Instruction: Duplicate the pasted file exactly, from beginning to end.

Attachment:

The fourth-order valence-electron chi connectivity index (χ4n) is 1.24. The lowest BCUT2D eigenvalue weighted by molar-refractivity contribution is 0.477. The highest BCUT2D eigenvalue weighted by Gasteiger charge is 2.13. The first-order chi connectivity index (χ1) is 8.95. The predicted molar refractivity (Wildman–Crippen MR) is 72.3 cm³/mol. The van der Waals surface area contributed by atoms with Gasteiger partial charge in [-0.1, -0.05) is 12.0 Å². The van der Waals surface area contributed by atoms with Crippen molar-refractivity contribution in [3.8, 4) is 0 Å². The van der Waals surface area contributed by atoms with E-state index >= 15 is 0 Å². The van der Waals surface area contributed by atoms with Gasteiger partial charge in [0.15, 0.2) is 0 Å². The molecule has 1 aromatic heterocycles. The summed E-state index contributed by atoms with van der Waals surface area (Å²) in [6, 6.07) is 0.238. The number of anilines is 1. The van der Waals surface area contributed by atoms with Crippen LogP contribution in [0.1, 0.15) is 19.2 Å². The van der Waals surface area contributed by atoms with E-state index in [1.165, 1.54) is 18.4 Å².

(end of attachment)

The fourth-order valence-electron chi connectivity index (χ4n) is 1.24. The lowest BCUT2D eigenvalue weighted by molar-refractivity contribution is 0.477. The highest BCUT2D eigenvalue weighted by Gasteiger charge is 2.13. The first-order chi connectivity index (χ1) is 8.95. The predicted molar refractivity (Wildman–Crippen MR) is 72.3 cm³/mol. The van der Waals surface area contributed by atoms with Gasteiger partial charge in [-0.1, -0.05) is 12.0 Å². The van der Waals surface area contributed by atoms with Crippen molar-refractivity contribution in [3.8, 4) is 0 Å². The van der Waals surface area contributed by atoms with E-state index >= 15 is 0 Å². The van der Waals surface area contributed by atoms with Gasteiger partial charge in [0.15, 0.2) is 0 Å². The molecule has 1 aromatic heterocycles. The summed E-state index contributed by atoms with van der Waals surface area (Å²) in [6, 6.07) is 0.238. The number of anilines is 1. The van der Waals surface area contributed by atoms with Crippen LogP contribution in [0.1, 0.15) is 19.2 Å². The van der Waals surface area contributed by atoms with E-state index in [1.165, 1.54) is 18.4 Å².